>Mounted on any Nikon DSLR using DX format, a 70-200mm lens >will give you the same angle of view you would get from a >105-300mm lens on FX format. > >This applies to all DX Nikon cameras and to all FX Nikon >cameras (not just the D800) when used in DX Crop Mode.
Thanks, you've just given me a reason for holding on to my D700 and selling my D300.
Well, not so fast. When an FX camera is in DX crop mode, your resultant file is, well, cropped. More precisely, the crop is to the central 40% of the frame - so your 12MP D700 delivers 5.1mp files when operating in DX crop mode. Your D300, of course, yields 12mp files in DX mode.
A D800 in DX crop mode has the same "problem" - so instead of a 36mp file, you'll get... about 16mp. So a D800 in DX crop yields a bit MORE resolution than the D300 does.
If it's not clear, here's a better way to think of DX:
Take your FX camera, and shoot a picture. Print it at 8x12. To see what you would get from DX, cut out the central 5x8 of the 8x12 print. That's what you'll get from the DX camera or an FX operated in DX crop mode.
_____ Brian... a bicoastal Nikonian and Team Member
My gallery is online. Comments and critique welcomed any time!
With the DX mode, I'm going to love the D800 as a travel camera. I can take just two light-weight lenses, a 17-35mm f/2.8 and 28-200mm G and have the equivalent of *four* lenses, including a bonus 26-53mm f/2.8 that focuses down to about 1 foot, and a 42-300mm zoom.
David, interesting point. Travel and walkabout candids are probably all I would use the D800 for. Did you use the crop on the D3x,D3S and D700? I've tried the 1.2 on the D3S and the Dx on the D700 but just could not get used to it (VF and framing), particularly on the D700.
Maybe I'm just too old to change or do I need to really work/practice on it Cheers, Tom
I sometimes used crop mode on my D2x for sports, but never found it practical for the D3s or D700. The D3x would have worked, but crop mode is not what you buy that camera for. The D800 may be my first FX camera to get a real DX workout.
Well David, one good outcome of this thread/conversation . I went out for birds this AM. I took the D300s/500vr w/tc 1.4 and the D3S/300 2.8vr w/tc1.7. When I arrrive in my jeep I normally take the D3S walkabout for the early light and handheld to see if it is worth setting up the big lens.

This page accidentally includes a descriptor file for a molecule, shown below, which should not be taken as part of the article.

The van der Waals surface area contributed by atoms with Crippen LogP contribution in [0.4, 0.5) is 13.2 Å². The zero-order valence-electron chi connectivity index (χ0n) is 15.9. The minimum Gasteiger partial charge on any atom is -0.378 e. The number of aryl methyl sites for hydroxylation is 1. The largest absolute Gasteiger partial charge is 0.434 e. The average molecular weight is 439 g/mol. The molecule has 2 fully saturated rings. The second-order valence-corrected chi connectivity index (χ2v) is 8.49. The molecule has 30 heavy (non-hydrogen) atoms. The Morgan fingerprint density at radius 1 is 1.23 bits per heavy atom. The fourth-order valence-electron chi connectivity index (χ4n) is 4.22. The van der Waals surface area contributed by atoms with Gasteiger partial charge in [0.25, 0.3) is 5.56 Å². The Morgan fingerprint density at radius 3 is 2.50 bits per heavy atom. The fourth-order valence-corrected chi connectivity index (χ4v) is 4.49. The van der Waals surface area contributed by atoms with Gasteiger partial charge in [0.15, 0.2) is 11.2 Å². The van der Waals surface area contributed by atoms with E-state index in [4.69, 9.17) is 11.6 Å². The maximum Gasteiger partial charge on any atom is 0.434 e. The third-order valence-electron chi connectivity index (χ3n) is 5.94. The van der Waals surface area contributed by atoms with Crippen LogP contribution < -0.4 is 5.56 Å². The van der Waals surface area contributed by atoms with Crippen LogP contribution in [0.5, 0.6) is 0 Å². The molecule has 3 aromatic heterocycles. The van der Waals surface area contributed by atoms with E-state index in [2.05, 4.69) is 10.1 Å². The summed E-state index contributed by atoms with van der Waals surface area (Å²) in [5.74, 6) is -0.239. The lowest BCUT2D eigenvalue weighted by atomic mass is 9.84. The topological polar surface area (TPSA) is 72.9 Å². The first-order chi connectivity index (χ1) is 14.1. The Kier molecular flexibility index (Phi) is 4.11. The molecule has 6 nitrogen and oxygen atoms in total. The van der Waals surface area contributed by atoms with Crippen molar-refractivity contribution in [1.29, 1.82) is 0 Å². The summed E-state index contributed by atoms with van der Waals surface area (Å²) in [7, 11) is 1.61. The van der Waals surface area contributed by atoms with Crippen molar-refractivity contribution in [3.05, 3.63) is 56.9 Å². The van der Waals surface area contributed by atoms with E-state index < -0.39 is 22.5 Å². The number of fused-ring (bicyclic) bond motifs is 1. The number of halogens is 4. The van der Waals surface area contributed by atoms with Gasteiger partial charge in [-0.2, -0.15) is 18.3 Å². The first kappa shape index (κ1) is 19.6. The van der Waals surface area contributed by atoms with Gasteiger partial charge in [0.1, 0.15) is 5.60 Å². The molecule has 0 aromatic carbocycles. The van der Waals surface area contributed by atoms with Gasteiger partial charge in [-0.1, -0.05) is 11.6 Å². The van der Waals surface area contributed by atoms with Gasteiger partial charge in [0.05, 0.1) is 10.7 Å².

With the D3S and distances I decided to play with the DX and 1.2 crops. Works fine and the file sizes are a treat since I normally have to crop the heck out of the shots anyway, and still did . Cheers, Tom
Remember DX mode is a "crop" mode. So all you need to do is shoot in FX and crop in post to the image you want. You do not pull the image any closer, you just change the feild of view to match a longer lens. Your 17-35 is still a 17-35 and the same for the 28-200. You will get a smaller file in DX mode on an FX camera but you give up the flexibility as to where your crop is.
Thu 09-Feb-12 02:16 AM | edited Thu 09-Feb-12 03:03 AM by David D Busch
When I am shooting 3000 travel photos, the absolutely last thing I want is the flexibility to do all my cropping in Photoshop. DX mode with FX lenses is ideal for those who want to compose in the camera and appeciate the ability to change the field of view of their lenses. Cropping in post defeats the purpose.
"When I am shooting 3000 travel photos, the absolutely last thing I want is the flexibility to do all my cropping in Photoshop"
Or, you could spend a couple of bucks on Lightroom, apply a DX crop to all of your 3000 images, in a matter of seconds, and then, if it turns out you need some flexibility, you can change the crop in PP, which you couldn't do if you shot in DX. You also would save a lot of time vs. doing that many images in Photoshop.
>With the DX mode, I'm going to love the D800 as a travel >camera. I can take just two light-weight lenses, a 17-35mm >f/2.8 and 28-200mm G and have the equivalent of *four* lenses, >including a bonus 26-53mm f/2.8 that focuses down to about 1 >foot, and a 42-300mm zoom.
Man you got that right. I love my 28-200 on a D7K so it will just be that much better on a D800. That lens and my 16-35 are all I will ever need. But now we have to overcome that WANT thing.
This seems to be the most obvious benefit to the D800. However if you do use the D800 in this mode on a regular basis does that mean there will be a lot of DX bodies being sold? It seems almost like a dual camera. Will it hit the sales of new DX cameras and will it hit sales of FX lenses if the DX mode gives good results? Food for thought.
Thu 09-Feb-12 02:50 AM | edited Thu 09-Feb-12 02:55 AM by RRRoger
Surprising to me, I went the other way when upgrading from the D2x (DX) to the D3 (FX). That is when I got the 14-24 and wanted to shoot wider. I am really feeling the urge to go back to the Grand Canyon and wonder if the D800 has a panorama mode?
I tried the DX crop a few times but did not like it.
However, with 36 MegaPixels, I think a 15mb cropped image will be a lot better. I am looking forward to carrying my 28-300 (effective 28-450) lens on hikes with the D800.
It's optional (via the menus) - you can set it up so that the camera switches automatically to DX Crop Mode whenever a DX lens is mounted, or you can choose the DX Crop Mode yourself at any time, whatever type of lens is attached
And by "DX lens" it should be noted that full frame Nikons may recognize only Nikkor DX lenses for automatic mode. Tokina, Tamron, Vivitar, and Sigma lenses for cropped sensor cameras aren't necessarily recognized automatically. None of mine are, but there may be exceptions.